Underlining that extremely hot and humid weather can trigger cardiovascular disease, blood pressure imbalance and heart failure, Cardiology Specialist Prof. Dr. Hakan Uçar, “One of the most important mechanisms that keeps the body temperature constant is the blood circulation of the skin.

The veins that feed the skin try to reduce or increase the heat loss in the body by contracting in the cold and expanding in the heat. This requires the heart to work harder. In patients with heart failure, directing blood flow predominantly to the skin may lead to a decrease in blood flow to vital organs.

Pointing out that the increase in air temperatures poses some risks, especially for heart patients, Prof. Dr. Hakan Uçar said:

“Heart attacks increase in extremely hot weather. The most important reason for this is the increase in blood coagulation rate in response to salt and electrolyte loss. On extremely hot and humid days, the number of people who have a heart attack or die from cardiovascular disease increases. Observational studies conducted during the years of extreme heat waves have shown that especially the elderly and patients with co-morbidities are more affected. In order to prevent a possible heart attack, it is very important for people with heart disease to protect themselves from the harmful effects of the sun by drinking plenty of fluids and paying attention to electrolyte loss.

Uçar, who warns that heart failure can be triggered if the body’s fluid needs are not balanced, said, “The most effective method the body takes against heat is sweating. As the water evaporates from the moist skin, the skin begins to cool. Naturally, in this case, salts and minerals called fluids and electrolytes are lost. The decrease in the volume of fluid circulating in the veins causes a decrease in the fluidity of the blood and the amount of blood passing through the kidneys. This may lead to impaired kidney function if not enough fluid is taken. In order to balance this, substances secreted from the kidneys and adrenal glands may cause the vessels to constrict and increase the signs of heart failure with sudden increases in blood pressure.

Uçar stated that hypertension patients should definitely go to their doctors before they enter the summer and go on vacation, and their medications should be arranged according to the summer, and made the following suggestions:

“It is very important for patients with hypertension and those taking diuretics to drink enough fluids. Otherwise, sudden drops in blood pressure and deterioration in kidney functions may occur. As vascular dilation increases in heat, the edematous effect of some blood pressure medications on the legs increases. In such cases, salt intake should be restricted a little more. Since hypertension is a disease that does not cause any complaints, most patients are not aware of changes in blood pressure.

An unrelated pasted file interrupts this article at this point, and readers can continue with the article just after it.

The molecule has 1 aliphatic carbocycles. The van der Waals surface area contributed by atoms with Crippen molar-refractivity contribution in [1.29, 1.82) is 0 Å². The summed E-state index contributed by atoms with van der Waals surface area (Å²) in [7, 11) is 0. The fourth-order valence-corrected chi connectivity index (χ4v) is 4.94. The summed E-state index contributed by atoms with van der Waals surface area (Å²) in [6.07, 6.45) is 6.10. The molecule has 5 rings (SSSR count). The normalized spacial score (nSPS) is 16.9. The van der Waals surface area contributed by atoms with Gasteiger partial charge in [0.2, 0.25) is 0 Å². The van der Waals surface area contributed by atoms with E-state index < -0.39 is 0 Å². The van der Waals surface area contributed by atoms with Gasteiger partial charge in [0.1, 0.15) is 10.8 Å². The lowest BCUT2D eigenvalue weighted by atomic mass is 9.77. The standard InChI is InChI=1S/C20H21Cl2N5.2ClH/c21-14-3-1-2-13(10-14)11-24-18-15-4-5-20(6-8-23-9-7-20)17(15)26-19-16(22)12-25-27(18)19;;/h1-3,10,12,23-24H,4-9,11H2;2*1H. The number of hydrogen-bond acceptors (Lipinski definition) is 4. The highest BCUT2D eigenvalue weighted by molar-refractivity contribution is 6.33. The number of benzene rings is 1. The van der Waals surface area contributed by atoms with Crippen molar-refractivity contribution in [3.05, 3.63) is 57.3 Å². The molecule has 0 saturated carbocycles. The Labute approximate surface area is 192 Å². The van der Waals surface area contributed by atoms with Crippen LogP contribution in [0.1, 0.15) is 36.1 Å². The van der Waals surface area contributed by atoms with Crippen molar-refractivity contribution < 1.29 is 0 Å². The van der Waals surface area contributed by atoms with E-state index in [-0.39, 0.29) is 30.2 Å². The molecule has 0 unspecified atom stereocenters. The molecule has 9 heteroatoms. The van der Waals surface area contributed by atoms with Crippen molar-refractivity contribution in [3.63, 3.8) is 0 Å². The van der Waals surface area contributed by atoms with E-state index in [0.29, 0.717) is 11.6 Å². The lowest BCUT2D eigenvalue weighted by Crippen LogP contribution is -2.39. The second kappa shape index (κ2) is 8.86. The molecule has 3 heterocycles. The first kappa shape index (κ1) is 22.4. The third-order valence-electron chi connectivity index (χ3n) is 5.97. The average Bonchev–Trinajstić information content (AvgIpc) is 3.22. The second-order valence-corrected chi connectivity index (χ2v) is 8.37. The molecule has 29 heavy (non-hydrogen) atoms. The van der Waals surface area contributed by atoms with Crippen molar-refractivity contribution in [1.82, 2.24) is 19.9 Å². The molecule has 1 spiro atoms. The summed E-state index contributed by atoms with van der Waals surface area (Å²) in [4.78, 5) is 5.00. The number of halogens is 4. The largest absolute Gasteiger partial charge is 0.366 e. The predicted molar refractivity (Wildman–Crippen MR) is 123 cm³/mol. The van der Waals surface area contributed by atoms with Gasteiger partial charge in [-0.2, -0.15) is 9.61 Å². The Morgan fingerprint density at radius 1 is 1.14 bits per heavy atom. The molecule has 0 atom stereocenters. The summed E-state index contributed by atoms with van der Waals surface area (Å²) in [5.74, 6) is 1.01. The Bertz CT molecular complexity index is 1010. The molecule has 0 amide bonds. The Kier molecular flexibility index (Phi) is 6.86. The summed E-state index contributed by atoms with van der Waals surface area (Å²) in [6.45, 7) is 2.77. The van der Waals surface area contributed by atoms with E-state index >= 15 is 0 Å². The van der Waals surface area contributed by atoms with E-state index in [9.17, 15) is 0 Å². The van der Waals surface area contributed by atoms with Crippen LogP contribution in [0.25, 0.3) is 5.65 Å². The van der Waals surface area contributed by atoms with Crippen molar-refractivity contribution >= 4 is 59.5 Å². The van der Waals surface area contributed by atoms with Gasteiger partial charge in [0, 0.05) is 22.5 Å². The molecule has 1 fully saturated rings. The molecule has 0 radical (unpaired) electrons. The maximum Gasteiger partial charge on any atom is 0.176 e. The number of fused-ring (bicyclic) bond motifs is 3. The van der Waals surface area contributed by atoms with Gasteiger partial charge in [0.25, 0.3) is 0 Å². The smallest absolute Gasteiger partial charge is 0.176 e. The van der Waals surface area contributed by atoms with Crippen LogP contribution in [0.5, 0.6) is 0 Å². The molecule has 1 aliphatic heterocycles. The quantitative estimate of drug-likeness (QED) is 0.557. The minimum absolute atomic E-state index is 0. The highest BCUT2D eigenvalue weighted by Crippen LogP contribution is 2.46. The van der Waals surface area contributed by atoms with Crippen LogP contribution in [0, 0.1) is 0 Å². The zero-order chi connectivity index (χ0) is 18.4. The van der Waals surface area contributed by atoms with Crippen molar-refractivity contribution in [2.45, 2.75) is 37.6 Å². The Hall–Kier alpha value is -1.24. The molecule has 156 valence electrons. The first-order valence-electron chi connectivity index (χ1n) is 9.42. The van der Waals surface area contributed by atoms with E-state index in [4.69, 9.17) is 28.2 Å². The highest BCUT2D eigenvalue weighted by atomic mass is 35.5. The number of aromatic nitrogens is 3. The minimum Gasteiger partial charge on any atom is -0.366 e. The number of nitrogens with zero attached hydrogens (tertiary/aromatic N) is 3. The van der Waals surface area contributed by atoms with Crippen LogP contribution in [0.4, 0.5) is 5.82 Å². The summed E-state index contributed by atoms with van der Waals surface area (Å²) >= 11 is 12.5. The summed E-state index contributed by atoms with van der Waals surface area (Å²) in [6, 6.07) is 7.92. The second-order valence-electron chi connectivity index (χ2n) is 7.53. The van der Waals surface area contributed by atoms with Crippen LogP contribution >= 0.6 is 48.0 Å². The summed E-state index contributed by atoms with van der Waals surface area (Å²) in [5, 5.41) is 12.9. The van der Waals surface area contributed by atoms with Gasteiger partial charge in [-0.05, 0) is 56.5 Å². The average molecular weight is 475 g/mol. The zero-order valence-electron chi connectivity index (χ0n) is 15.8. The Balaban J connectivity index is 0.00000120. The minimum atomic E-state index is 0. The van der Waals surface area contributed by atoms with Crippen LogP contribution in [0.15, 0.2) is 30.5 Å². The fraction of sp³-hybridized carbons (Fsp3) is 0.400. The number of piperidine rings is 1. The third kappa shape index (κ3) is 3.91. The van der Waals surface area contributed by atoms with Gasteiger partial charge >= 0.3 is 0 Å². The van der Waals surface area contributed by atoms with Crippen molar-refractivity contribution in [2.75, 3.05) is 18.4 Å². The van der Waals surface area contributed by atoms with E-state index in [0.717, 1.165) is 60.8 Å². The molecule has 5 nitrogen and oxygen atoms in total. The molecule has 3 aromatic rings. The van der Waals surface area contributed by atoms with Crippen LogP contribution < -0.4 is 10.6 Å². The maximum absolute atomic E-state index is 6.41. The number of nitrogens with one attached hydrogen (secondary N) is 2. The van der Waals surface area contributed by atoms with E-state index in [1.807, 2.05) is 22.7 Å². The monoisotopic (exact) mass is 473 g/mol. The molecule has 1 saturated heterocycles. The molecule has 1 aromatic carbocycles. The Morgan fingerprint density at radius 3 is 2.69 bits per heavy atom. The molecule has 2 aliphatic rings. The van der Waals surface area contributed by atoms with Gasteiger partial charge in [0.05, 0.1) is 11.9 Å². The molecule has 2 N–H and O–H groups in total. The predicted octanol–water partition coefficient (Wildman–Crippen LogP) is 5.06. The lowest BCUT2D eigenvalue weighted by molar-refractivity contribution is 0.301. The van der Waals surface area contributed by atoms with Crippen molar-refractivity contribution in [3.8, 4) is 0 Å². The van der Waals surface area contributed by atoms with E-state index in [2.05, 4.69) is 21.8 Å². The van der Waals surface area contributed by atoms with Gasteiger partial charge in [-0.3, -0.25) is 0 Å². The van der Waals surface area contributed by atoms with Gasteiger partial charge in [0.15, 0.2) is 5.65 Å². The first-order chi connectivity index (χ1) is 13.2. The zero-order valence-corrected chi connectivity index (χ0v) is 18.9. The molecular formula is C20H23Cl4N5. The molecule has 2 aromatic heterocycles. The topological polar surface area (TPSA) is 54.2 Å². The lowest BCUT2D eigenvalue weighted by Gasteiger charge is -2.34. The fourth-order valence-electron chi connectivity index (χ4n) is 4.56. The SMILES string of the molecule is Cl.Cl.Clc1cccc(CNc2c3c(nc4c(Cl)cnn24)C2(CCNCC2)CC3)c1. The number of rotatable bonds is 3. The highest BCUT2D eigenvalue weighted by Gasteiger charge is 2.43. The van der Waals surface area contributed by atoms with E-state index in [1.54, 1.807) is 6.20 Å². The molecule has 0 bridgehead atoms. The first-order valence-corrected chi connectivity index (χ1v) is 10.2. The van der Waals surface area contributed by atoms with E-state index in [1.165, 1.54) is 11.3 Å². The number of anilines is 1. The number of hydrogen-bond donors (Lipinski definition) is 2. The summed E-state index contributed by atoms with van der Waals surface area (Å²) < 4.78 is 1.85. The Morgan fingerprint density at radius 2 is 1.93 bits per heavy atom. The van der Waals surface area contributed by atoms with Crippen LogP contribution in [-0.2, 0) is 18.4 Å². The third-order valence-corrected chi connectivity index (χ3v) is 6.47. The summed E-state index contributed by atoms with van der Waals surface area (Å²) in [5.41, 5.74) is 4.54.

It is useful to monitor the changes in blood pressure more closely, especially during seasonal changes. Therefore, patients with high blood pressure should consult their doctor to avoid any problems during the summer months. Thus, the drug use of these patients can be rearranged for the summer period, if deemed necessary by their physicians.

Stating that it is possible to reduce the risk of heart attack with some simple measures that can be taken in the summer, Prof. Dr. Hakan Uçar listed his suggestions as follows:

“Try to be in cool and shady places as much as possible during the summer months. Choose light-colored, comfortable and loose clothing made of fabric that does not increase perspiration. Do not go out in the midday sun or when the sun is high. Avoid heavy, oily meals, and try to eat a diet rich in vegetables and fruits at small and frequent intervals. Never drink alcohol outdoors under the sun, especially during the hours when the sun’s rays are steep. During the summer months, the daily fluid requirement increases, so take care to consume 2-2.5 liters of water per day in the summer.

Be careful with the consumption of turnip, licorice root juice, soda and mineral water. Uncontrolled consumption of these can increase blood pressure and trigger signs of heart failure. Enter the sea on an empty stomach in the morning and evening hours, do not sunbathe on the sand, swim in the sea parallel to the shore.”




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